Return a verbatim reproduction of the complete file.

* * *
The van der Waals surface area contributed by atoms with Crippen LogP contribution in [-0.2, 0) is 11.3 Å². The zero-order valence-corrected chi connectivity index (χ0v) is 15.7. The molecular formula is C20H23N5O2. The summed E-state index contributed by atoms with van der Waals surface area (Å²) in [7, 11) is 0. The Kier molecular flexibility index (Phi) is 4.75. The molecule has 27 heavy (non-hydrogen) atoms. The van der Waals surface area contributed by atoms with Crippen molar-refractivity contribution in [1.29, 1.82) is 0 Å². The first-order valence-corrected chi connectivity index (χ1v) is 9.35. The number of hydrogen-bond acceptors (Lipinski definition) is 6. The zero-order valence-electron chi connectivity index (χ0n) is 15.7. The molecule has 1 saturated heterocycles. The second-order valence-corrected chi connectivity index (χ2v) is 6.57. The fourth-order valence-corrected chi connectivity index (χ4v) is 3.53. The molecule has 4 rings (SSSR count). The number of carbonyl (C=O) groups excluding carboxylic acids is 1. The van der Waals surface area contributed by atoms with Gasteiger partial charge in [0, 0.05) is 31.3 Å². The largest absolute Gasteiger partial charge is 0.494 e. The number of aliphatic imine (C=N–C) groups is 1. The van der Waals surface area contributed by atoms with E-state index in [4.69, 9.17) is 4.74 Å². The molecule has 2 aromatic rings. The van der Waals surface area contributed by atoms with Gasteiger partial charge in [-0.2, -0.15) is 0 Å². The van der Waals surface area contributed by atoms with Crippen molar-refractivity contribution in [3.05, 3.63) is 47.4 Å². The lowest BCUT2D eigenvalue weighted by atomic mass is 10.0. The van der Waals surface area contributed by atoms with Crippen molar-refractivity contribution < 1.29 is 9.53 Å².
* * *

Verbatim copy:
The van der Waals surface area contributed by atoms with Crippen LogP contribution in [-0.2, 0) is 11.3 Å². The zero-order valence-corrected chi connectivity index (χ0v) is 15.7. The molecular formula is C20H23N5O2. The summed E-state index contributed by atoms with van der Waals surface area (Å²) in [7, 11) is 0. The Kier molecular flexibility index (Phi) is 4.75. The molecule has 27 heavy (non-hydrogen) atoms. The van der Waals surface area contributed by atoms with Crippen molar-refractivity contribution in [1.29, 1.82) is 0 Å². The first-order valence-corrected chi connectivity index (χ1v) is 9.35. The number of hydrogen-bond acceptors (Lipinski definition) is 6. The zero-order valence-electron chi connectivity index (χ0n) is 15.7. The molecule has 1 saturated heterocycles. The second-order valence-corrected chi connectivity index (χ2v) is 6.57. The fourth-order valence-corrected chi connectivity index (χ4v) is 3.53. The molecule has 4 rings (SSSR count). The number of carbonyl (C=O) groups excluding carboxylic acids is 1. The van der Waals surface area contributed by atoms with Gasteiger partial charge in [0, 0.05) is 31.3 Å². The largest absolute Gasteiger partial charge is 0.494 e. The number of aliphatic imine (C=N–C) groups is 1. The van der Waals surface area contributed by atoms with E-state index in [4.69, 9.17) is 4.74 Å². The molecule has 2 aromatic rings. The van der Waals surface area contributed by atoms with Gasteiger partial charge in [-0.2, -0.15) is 0 Å². The van der Waals surface area contributed by atoms with Crippen molar-refractivity contribution in [3.05, 3.63) is 47.4 Å². The lowest BCUT2D eigenvalue weighted by atomic mass is 10.0. The van der Waals surface area contributed by atoms with Crippen molar-refractivity contribution < 1.29 is 9.53 Å².